Cellar on Greene’s Restaurant Week menu features several fish dishes. File photo
South Carolina Restaurant Week runs through Sunday, Jan. 19. And if you’ve been staying away from Ruth’s Chris Steak House’s Restaurant Week deal because we wrote last week that it doesn’t include steak — well, oops: For $35, Ruth’s Chris is offering a three-course meal, and one of the entrée options is the filet and shrimp combo. That’s a 6-ounce filet mignon. A steak, in other words. And shrimp. Free Times deeply regrets the error (and urges you to try the bread pudding with whiskey sauce).
Now in its sixth year, Restaurant Week was created to promote local restaurants in South Carolina, bringing in customers during the typically slow post-holiday season and lowering the bar to entry for people who might not often eat out at higher-end restaurants. Customers can browse menus online, and most of the menu deals are fixed-price, with several options.
Need further reasons to check out Restaurant Week? Well, you’ve probably already helped pay for it. This year, the City of Columbia’s citizen Hospitality Tax Committee gave $20,000 to the Greater Columbia Restaurant Association for Restaurant Week, as it has for the past several years. Bars and restaurants collect hospitality taxes, a 2 percent tax on prepared food and beverages, which the city then doles out in an effort to increase hospitality industry business — and Restaurant Week certainly fits right in that wheelhouse.
It’s working, too: Kristian Niemi, who owns the already-busy Rosso Trattoria Italia in Forest Acres, says Restaurant Week is a boon, bringing in more business. About 70 percent of people dining at Rosso during the promotion have opted for the Restaurant Week menu, Niemi says. That’s a three-course dinner for $29, with choices ranging from duck confit carbonara to crispy fried artichokes to a baked lasagna.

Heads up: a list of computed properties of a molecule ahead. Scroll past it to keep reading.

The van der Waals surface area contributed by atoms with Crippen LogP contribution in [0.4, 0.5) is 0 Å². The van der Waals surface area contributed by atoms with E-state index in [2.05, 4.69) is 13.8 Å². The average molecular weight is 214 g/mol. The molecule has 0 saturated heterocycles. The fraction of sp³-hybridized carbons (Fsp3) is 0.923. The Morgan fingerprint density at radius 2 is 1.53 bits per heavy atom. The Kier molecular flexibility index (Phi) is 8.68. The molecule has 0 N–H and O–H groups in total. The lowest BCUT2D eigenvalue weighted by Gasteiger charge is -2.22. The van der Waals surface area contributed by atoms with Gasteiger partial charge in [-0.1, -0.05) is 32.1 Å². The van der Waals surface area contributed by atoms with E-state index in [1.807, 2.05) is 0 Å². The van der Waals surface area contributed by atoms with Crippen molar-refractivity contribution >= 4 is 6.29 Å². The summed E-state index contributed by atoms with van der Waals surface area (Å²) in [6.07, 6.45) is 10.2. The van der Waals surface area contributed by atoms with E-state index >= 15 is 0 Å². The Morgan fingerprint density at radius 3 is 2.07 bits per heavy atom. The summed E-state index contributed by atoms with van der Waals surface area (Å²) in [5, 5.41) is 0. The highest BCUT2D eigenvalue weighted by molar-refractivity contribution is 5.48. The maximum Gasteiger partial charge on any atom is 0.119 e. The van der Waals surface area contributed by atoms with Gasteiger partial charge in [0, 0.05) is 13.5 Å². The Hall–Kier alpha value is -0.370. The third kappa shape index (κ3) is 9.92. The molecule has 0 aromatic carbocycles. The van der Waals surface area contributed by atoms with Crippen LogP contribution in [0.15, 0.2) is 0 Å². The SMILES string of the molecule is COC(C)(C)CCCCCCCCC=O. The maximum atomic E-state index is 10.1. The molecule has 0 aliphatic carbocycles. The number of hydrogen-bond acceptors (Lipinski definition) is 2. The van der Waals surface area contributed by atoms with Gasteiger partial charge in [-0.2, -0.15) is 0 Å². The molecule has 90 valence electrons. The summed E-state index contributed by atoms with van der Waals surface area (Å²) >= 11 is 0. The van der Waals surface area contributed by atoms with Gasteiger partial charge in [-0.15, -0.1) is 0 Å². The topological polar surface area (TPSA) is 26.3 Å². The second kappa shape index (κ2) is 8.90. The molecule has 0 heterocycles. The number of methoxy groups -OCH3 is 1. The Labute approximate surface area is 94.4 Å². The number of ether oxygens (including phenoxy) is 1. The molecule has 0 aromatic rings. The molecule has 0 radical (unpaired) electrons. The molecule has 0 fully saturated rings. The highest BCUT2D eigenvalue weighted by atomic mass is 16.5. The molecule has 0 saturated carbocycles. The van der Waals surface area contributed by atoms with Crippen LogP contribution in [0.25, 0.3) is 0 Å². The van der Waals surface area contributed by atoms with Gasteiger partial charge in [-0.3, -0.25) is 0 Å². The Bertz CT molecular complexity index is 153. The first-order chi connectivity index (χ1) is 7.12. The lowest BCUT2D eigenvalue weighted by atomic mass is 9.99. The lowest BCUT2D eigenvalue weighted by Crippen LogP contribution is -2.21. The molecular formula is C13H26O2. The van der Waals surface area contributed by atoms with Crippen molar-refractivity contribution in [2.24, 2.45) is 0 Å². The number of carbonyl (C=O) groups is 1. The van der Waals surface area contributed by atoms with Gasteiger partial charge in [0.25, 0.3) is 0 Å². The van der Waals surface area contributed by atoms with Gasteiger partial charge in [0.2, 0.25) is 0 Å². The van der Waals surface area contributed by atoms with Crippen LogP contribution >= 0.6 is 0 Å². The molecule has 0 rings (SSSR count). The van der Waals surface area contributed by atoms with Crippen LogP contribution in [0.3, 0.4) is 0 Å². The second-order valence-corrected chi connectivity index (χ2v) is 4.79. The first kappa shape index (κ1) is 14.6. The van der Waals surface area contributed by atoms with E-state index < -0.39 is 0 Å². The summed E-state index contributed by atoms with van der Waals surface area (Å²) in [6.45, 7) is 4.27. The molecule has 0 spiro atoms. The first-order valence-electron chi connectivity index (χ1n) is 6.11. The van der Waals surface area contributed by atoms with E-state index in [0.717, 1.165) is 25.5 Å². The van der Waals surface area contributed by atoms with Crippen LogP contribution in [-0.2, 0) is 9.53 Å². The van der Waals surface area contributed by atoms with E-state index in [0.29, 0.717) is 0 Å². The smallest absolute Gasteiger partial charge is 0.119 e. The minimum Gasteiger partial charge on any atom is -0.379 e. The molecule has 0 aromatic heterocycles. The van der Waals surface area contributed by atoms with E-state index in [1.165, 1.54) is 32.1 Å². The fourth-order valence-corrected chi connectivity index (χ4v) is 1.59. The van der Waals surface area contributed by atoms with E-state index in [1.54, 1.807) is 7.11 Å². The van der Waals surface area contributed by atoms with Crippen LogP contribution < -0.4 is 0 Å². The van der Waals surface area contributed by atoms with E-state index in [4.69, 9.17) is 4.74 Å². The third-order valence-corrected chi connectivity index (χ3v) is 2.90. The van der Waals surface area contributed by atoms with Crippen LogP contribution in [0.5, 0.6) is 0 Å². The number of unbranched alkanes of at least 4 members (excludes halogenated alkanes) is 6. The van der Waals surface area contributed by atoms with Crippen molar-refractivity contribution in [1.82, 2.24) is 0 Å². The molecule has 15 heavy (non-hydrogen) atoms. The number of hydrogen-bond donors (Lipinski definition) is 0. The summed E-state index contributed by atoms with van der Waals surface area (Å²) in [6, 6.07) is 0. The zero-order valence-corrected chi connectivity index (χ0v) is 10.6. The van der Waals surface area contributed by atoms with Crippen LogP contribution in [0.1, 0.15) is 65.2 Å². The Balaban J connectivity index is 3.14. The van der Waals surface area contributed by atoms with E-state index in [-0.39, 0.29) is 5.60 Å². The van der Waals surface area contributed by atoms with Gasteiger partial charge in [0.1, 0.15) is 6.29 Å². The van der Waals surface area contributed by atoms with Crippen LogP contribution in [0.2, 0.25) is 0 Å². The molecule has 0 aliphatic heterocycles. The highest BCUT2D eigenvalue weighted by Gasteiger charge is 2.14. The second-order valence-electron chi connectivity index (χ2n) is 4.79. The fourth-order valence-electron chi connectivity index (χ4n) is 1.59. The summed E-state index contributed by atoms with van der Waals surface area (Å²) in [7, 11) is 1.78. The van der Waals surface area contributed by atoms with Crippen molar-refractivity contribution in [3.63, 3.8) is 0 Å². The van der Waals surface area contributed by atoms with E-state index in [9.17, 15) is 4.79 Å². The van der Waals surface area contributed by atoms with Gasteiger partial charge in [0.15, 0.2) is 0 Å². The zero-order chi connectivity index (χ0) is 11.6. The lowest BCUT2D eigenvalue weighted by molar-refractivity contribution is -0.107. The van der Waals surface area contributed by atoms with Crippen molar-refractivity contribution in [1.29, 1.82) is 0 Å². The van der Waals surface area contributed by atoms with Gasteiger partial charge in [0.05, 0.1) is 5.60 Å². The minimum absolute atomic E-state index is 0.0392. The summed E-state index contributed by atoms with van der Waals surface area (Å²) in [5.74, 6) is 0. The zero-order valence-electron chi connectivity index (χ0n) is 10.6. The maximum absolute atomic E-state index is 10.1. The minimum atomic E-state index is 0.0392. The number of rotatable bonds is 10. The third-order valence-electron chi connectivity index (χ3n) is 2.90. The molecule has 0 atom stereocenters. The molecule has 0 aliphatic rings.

Not all the participating restaurants are of the fine-dining variety: Lizard’s Thicket is offering a $7.49 meat-and-three deal, and desserts are $0.99 during the promotion. Sweet, A Cupcake Company is running a buy-three-cupcakes-get-one-free deal. Liberty Tap Room and sister restaurant Liberty on the Lake have rolled out multi-course menus for under $20. And KiKi’s Chicken and Waffles has put together a $25 soul food meal.
A South Carolina-based company debuted a new technology at a recent industry event: a 3D food printer that makes intricate, sculptural desserts.
The Huffington Post explains how it works: “A rolling pin-like mechanism first spreads a fine, even layer of powder on the printing surface. An inkjet print head then sprays a narrow stream of water, drawing on the layer of sugar in whatever pattern the owner has pre-programmed. When the water hits the powder, it recrystallizes, so that whatever the water touches hardens.” That process is repeated layer by layer.
The ChefJet printer builds desserts at a rate of one vertical inch per hour, so it’s not exactly a Star Trek-style replicator. It’ll cost $5,000 to $10,000, depending on the model